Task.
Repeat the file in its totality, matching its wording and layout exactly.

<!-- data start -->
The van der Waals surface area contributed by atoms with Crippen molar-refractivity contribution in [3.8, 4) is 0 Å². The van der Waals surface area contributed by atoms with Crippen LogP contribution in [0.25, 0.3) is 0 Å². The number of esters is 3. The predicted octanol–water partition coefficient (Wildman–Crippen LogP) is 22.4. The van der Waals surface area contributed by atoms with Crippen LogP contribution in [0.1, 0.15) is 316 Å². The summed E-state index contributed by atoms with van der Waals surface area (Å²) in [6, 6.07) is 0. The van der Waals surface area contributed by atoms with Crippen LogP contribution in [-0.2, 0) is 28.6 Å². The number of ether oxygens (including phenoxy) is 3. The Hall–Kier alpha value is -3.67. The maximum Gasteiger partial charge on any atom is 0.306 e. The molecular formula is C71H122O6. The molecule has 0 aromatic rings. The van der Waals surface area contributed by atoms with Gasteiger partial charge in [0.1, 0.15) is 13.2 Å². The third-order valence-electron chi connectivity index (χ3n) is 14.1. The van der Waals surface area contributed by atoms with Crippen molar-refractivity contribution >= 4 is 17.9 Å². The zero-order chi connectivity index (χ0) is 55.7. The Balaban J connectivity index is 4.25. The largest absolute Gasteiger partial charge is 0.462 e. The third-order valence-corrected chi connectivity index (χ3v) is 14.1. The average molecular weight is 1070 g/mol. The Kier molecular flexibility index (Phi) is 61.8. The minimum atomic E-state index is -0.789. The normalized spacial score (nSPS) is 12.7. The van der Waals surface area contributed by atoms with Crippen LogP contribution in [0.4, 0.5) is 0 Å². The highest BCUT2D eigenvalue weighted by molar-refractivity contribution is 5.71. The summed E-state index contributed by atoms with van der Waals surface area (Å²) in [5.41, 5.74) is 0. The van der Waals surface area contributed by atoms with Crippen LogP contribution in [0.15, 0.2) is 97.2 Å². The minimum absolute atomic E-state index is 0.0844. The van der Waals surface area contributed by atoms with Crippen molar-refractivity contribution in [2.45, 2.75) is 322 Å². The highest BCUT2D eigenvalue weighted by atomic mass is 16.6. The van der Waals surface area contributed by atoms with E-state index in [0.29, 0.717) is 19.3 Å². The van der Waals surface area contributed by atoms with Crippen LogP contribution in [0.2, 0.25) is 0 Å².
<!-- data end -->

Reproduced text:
The van der Waals surface area contributed by atoms with Crippen molar-refractivity contribution in [3.8, 4) is 0 Å². The van der Waals surface area contributed by atoms with Crippen LogP contribution in [0.25, 0.3) is 0 Å². The number of esters is 3. The predicted octanol–water partition coefficient (Wildman–Crippen LogP) is 22.4. The van der Waals surface area contributed by atoms with Crippen LogP contribution in [0.1, 0.15) is 316 Å². The summed E-state index contributed by atoms with van der Waals surface area (Å²) in [6, 6.07) is 0. The van der Waals surface area contributed by atoms with Crippen LogP contribution in [-0.2, 0) is 28.6 Å². The number of ether oxygens (including phenoxy) is 3. The Hall–Kier alpha value is -3.67. The maximum Gasteiger partial charge on any atom is 0.306 e. The molecular formula is C71H122O6. The molecule has 0 aromatic rings. The van der Waals surface area contributed by atoms with Gasteiger partial charge in [0.1, 0.15) is 13.2 Å². The third-order valence-electron chi connectivity index (χ3n) is 14.1. The van der Waals surface area contributed by atoms with Crippen molar-refractivity contribution >= 4 is 17.9 Å². The zero-order chi connectivity index (χ0) is 55.7. The Balaban J connectivity index is 4.25. The largest absolute Gasteiger partial charge is 0.462 e. The third-order valence-corrected chi connectivity index (χ3v) is 14.1. The average molecular weight is 1070 g/mol. The Kier molecular flexibility index (Phi) is 61.8. The minimum atomic E-state index is -0.789. The normalized spacial score (nSPS) is 12.7. The van der Waals surface area contributed by atoms with Crippen LogP contribution in [0.4, 0.5) is 0 Å². The highest BCUT2D eigenvalue weighted by molar-refractivity contribution is 5.71. The summed E-state index contributed by atoms with van der Waals surface area (Å²) in [5.41, 5.74) is 0. The van der Waals surface area contributed by atoms with Crippen LogP contribution in [0.15, 0.2) is 97.2 Å². The minimum absolute atomic E-state index is 0.0844. The van der Waals surface area contributed by atoms with Crippen molar-refractivity contribution in [2.45, 2.75) is 322 Å². The highest BCUT2D eigenvalue weighted by atomic mass is 16.6. The van der Waals surface area contributed by atoms with E-state index in [0.29, 0.717) is 19.3 Å². The van der Waals surface area contributed by atoms with Crippen LogP contribution in [0.2, 0.25) is 0 Å².